7 Tips To Help You Put On Debt Diet

Friday, April 1, 2011, 2:00 AM | 1 Comment

Before the credit crunch started, many people had large sums of debt on their credit cards to the tune of $10,000 and up. Some still do. Some credit gurus will tell you that it was OK to have carried that kind of debt before the market meltdown, but I don’t think it ever was okay. It should never be.

Credit-card companies are jacking up rates and fees, making it easier to fall deeper and deeper in the hole. During a recession, nobody’s job is safe, from a senior executive down to the assembly worker. Most of us feel increasingly vulnerable. Debt becomes even more scary when you lose your job.

Unfortunately, even if you are determined to be more disciplined, paying off your debt can be just as slow and frustrating as trying to work off those irritating extra pounds. But most people still use credit cards for travel, gas and other needs.

You watch commercials on TV. You listen to ads on the radio and see ads in newspapers and magazines. They all tell you to call them and “lose debt quick.” Just be careful and be wary of them. Here are a few points to remember and think about:

  1. The balance-transfer method

    Transferring your accumulated credit-card debt to a new card with a 0% or very low interest rate can give you a clean slate. If you have good credit score, you might qualify for the limited offers now available.

    Transferring your balance typically includes a 3% fee, or $300 added to a $10,000 debt. In addition, the 0% rates usually last for a short time. That means you could be paying stiff interest again fairly soon. Be sure to read the terms carefully to avoid getting burned; making a late payment, for instance, may mean an immediate end to the 0% rate.

    This “debt diet” may offer good savings from your current interest rate. Some people are currently paying as much as 32% in interest charges. The transfer could be good for you as long as you don’t accumulate any more debt. That means no more charge on your credit card. Stop spending. Period.

    If you do need to make new charges, you should do it on a separate card that you pay in full every month so that you don’t add to your debt burden.

  2. The home-equity line of credit plan

    You can pay off your debt more quickly with a much lower interest rate by using a home-equity line of credit – and get a tax deduction in the process. For this to work, you have to have enough equity in your home and a good credit record, to qualify for the current rate, about 5%. You can use your favorite search engine to look for current rate.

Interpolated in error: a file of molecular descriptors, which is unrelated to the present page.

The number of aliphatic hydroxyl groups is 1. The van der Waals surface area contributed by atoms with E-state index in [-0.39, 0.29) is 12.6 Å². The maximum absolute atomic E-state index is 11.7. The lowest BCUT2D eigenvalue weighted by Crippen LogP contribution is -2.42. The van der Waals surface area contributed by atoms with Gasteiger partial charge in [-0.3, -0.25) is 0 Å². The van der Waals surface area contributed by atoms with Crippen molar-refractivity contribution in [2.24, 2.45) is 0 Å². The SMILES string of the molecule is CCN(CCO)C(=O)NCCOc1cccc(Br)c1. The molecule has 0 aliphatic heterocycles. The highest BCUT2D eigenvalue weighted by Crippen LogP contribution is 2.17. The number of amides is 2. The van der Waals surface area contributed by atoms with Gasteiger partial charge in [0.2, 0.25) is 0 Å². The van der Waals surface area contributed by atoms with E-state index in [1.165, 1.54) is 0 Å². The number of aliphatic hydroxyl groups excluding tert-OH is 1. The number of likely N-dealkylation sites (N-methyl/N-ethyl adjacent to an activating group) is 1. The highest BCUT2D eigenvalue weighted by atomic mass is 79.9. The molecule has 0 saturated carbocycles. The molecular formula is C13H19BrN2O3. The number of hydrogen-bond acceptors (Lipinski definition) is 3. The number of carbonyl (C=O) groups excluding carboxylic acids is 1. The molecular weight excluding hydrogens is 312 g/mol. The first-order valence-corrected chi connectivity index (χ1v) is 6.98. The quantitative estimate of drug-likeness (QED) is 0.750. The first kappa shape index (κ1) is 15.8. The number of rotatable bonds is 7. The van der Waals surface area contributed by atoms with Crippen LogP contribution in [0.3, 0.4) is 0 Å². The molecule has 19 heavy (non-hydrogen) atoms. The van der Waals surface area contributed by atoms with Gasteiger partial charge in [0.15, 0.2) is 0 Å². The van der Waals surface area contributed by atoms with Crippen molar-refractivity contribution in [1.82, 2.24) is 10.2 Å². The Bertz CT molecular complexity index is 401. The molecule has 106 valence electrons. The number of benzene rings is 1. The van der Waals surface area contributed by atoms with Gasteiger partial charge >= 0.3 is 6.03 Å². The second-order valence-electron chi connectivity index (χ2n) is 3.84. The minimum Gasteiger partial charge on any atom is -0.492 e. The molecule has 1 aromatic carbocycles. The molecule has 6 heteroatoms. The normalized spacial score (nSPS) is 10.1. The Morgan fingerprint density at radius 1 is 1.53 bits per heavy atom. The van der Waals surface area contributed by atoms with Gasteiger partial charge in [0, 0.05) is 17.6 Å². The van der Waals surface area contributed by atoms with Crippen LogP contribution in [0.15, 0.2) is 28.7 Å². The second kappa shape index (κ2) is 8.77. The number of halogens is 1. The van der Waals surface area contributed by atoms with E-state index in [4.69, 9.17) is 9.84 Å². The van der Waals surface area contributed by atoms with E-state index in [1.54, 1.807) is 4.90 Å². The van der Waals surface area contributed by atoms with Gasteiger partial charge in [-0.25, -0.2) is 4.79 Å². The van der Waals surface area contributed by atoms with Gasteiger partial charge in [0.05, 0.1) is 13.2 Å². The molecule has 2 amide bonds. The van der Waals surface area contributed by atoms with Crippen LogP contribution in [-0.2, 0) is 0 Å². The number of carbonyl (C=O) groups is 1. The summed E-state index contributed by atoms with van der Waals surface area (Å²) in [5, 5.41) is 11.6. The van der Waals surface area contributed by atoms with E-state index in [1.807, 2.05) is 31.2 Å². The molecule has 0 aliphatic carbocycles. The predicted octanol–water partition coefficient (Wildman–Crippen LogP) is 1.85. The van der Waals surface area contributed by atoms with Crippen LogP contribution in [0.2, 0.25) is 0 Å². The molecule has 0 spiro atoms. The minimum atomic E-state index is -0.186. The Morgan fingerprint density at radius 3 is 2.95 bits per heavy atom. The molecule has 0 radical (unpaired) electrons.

Some banks’ minimum line of credit is $25,000. It might be more than what you likely need. Most banks will ask for just a small payment each month, so the interest charges will accumulate. You will have to figure out a payment that eliminates your current debt as quickly as possible; if you take your time, you could easily end up paying off your credit-card balance for years to come if not decades.

  3. Paying debt with your retirement money

    Using your 401(k) and your IRA account to reduce your debt is probably the worst you can do to your financial health. True, you can borrow against your savings and pay yourself back. But today, you would be cashing out on beaten-down investments.

    Those funds could miss the market’s eventual upturn. Worse, if you lose your job, you would have to repay the loan right away, or pay income taxes and a 10% penalty on any amount you borrowed.

  4. Reduce your 401(k) contribution

    This is a less invasive option. You could reduce your debt with the extra money you get in your paycheck. You should keep contributing at least enough to receive the company match.

  5. The family and friends strategy

    By asking a parent, sibling or other family members and friends to make you a loan. You can make a deal with them. Let’s say their money is in saving accounts earning 4% to 5%. They can “deposit” the money with you. You could give them a higher interest than they are getting now.

  6. Ask your credit card company to reduce your interest rate

    Many banks will accommodate you, especially if you always pay some amount, at least the minimum, on your bill in time.

  7. Trim your expenses

    Trim expenses and increase your payments will help you get rid of debt. These days, energy prices are quite a ways lower than the summer peak. For a 15 gallon tank, I am saving more than $30 and drive just the same. You could put the extra money saved toward your credit card debt.

    You could save perhaps $10 every week from your normal expenses and pay over $40 towards your debt every month.

In a Nutshell
Many financial planners will tell you to pay off the highest-interest-rate debt first or you may want to pay off some smaller debt first so that you can see some progress. Whatever works for you.

Listen. You gotta try something to reduce your debt. It’s your mindset more than anything else that will change your situation for the better. You must set your mind to it, starting today – now – to begin paying off your debt.

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  1. One Response to “7 Tips To Help You Put On Debt Diet”

  2. By Kevin Yu on Apr 2, 2011, 11:54 am | Reply

    Getting out of debt also requires finding out where this debt spiral came from. Everyone should take a step back and see where there debt problem came from and find the root of the problem…or else, they will be right back where they started.

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